After the first few days though, I started feeling better and better. Before the treatment, I had gotten so used to my stomach being bloated for years that I had apparently forgotten what I looked like when not bloated!

My digestion also became lot more regular. I thought, is this what having a normal digestive system is like?! It had been ten years since I had developed SIBO, so I’d forgotten what that felt like before I treated my SIBO.

I was almost sad to finish the course of antibiotics because I felt so great.

I also knew that the next phase of treatment involved eating a low FODMAP diet for six weeks. I’d done the diet before and knew how restrictive it was, so I was sad to stop cramming my face full of carbs and yummy FODMAP foods. But once I treated my SIBO, I wanted it to stay away…far, far away.

My Post-Antibiotic Diet

After the antibiotics, I did (and still continue to do) several things to try and keep the SIBO from returning.

First, like I just said, I followed a low FODMAP diet for six weeks. I followed it fairly strictly although I did drink moderate amounts of wine and beer. I really dislike the diet because it makes socializing so difficult, but I endured.

Fortunately the diet only lasted six weeks.

Long term, I continue to follow a number of maintenance tactics to hopefully keep me from relapsing.

Long Term: Prokinetics

Right after finishing the antibiotics I started taking a prokinetic. Prokinetics drugs stimulate the migrating motor complex to do its job properly and clean the bacteria out of the small intestine.

I take a low dose of Erythromycin. Erythromycin, you say? Isn’t that an antibiotic?

Yes, but it doesn’t have antibiotic properties at such a low dose (I take 62mg, which means I cut up the 250mg tablets into four!). Other prokinetics include Low Dose Naltrexone and Resolor. Resolor supposedly works very well, but isn’t available in the U.S.

In addition to Erythromycin, I also take an herbal prokinetic, Iberogast, that my doctor ok’d. Iberogast is a mixture of 9 herbal extracts that acts as prokinetic. I’ve found it seems to help with nausea and indigestion as well. I take 20 drops of it in the morning and at night.

Iberogast tastes slightly medicinal, and I don’t like to put it in water for that reason. I prefer to mix it into my ginger tea. For some reason the ginger masks the flavor of the Iberogast really well. As a bonus, ginger also works as a natural prokinetic and digestive aid.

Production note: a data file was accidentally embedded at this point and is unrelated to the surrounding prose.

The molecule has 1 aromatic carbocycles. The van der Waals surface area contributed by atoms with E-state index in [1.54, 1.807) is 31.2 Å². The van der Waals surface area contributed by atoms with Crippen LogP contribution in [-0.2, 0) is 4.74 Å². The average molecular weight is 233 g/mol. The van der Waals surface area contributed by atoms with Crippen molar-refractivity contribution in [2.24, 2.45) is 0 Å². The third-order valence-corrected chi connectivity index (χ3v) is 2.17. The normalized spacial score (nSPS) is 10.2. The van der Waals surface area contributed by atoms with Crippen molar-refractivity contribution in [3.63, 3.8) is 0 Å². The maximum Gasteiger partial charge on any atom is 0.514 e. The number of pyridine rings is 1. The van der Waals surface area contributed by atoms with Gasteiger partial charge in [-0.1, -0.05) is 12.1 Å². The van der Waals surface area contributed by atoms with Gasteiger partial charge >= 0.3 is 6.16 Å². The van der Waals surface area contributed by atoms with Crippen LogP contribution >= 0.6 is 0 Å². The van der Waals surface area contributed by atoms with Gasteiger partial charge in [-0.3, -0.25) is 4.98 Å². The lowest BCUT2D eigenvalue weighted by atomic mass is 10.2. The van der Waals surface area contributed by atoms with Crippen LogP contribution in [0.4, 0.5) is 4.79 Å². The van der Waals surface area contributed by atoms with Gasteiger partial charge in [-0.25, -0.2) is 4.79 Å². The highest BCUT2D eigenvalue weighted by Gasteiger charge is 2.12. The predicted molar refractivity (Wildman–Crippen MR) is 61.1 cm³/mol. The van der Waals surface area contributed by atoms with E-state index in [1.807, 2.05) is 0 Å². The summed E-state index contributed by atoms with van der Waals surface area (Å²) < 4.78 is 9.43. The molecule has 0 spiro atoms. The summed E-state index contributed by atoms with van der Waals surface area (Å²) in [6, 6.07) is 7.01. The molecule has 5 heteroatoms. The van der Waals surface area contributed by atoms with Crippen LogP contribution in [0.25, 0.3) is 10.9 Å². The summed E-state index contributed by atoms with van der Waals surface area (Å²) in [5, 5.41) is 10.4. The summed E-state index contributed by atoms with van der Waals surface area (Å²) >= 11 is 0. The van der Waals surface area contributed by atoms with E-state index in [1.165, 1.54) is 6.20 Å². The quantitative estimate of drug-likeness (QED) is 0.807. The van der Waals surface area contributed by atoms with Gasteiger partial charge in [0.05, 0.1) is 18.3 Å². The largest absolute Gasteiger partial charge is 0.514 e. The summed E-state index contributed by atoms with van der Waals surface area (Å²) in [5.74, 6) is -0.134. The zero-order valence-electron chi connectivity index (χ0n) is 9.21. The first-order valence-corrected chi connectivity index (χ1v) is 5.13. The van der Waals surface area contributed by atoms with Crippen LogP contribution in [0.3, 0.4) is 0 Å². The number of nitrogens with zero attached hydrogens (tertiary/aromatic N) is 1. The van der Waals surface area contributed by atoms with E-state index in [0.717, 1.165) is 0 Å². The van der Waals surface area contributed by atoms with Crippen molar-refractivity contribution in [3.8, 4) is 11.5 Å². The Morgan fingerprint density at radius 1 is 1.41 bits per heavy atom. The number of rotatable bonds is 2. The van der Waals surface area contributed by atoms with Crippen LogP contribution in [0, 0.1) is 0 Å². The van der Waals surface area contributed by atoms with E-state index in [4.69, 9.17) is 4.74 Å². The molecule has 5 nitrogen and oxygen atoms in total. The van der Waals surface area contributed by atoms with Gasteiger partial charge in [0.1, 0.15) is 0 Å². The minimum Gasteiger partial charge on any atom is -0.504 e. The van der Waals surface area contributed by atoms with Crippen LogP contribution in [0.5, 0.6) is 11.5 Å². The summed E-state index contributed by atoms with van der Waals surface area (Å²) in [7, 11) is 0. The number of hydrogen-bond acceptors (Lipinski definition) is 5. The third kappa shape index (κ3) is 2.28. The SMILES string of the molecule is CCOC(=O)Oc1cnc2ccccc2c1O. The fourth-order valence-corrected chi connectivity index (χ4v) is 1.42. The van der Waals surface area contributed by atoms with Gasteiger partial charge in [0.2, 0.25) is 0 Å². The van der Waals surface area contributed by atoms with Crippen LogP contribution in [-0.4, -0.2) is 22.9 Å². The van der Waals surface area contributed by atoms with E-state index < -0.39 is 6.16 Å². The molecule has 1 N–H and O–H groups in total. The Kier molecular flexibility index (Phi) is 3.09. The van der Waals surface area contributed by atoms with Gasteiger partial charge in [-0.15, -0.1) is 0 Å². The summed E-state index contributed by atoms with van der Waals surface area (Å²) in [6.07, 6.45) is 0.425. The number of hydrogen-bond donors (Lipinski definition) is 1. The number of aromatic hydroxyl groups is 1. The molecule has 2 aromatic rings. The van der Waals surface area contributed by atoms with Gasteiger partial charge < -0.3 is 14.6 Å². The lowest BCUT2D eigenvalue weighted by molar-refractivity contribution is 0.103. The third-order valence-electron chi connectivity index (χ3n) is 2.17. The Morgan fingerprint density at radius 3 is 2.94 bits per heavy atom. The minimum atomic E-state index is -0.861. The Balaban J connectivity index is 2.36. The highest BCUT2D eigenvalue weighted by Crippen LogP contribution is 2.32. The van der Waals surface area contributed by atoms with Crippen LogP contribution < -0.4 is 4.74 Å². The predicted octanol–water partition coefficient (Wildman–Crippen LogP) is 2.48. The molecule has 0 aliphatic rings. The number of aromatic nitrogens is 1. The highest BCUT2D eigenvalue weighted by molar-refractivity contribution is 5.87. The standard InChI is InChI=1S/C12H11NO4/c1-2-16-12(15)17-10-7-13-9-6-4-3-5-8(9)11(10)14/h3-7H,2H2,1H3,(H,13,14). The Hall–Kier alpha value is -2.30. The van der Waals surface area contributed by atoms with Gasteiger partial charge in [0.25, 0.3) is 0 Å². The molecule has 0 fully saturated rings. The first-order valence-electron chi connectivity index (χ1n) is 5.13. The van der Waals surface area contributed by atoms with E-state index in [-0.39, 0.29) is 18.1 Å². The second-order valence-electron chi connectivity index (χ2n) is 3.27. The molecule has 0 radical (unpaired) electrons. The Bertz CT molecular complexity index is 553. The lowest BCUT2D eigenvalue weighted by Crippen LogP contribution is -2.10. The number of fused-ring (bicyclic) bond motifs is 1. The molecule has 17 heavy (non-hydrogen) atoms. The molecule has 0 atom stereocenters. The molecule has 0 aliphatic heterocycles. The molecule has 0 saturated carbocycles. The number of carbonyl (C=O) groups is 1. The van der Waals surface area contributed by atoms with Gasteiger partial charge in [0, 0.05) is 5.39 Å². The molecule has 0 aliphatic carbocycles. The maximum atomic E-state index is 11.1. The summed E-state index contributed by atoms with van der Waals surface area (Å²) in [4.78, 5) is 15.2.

I order my Iberogast from Amazon as it’s the cheapest place I’ve seen it for sale.

So, how am I doing six months after I treated my SIBO?

So far, I’ve been really pleased at my improvement so far. While it’s not like my digestive system returned to “normal,” it is significantly better.

I don’t expect I will ever feel 100% “cured” but I have only had a couple bad days since taking the antibiotics. I’ve only taken Imodium twice and haven’t felt like I needed it at all otherwise.

The thing that feels least improved is that I sometimes still get cramping stomach pains. In particular, this tends to happen after I haven’t had a good night of sleep. I recently wrote about how I’ve improved my sleep, and you can read about it here.

As for diet, I mostly eat whatever I want now. However, I avoid beans and legumes out of an abundance of caution. I avoid artificial sweeteners when possible as I’ve heard they impair the migrating motor complex. I tend to avoid gluten when practical, but I definitely eat it sometimes.

I have not redone a breath test since treatment, as my doctor prefers to go by symptomatic improvement instead. If I had to guess, I think I probably still have some inappropriately located bacteria, because my initial levels were super high. But given my improvement, there’s not enough reason to warrant more treatment right now.

My plan is to continue taking a prokinetic, probably forever, as there doesn’t seem to be any downside. I am interested in switching to Low Dose Naltrexone as it has immune system benefits, but I haven’t done that yet. Has anyone had experience with LDN? If so I’d love to hear about it in the comments.

Last Words

Given that I’d had digestive problems for a decade with no answers or improvement, I consider myself extremely fortune that I accidentally found a doctor who knew the favored protocol for treating SIBO.

I’m also very fortunate I tolerated the antibiotics so well and that they seem to have largely worked.

Of course, I’m aware that often SIBO comes back and generally is a chronic condition. While I still manage mine on a daily basis, right now it feels like largely preventative measures. Hopefully it stays that way!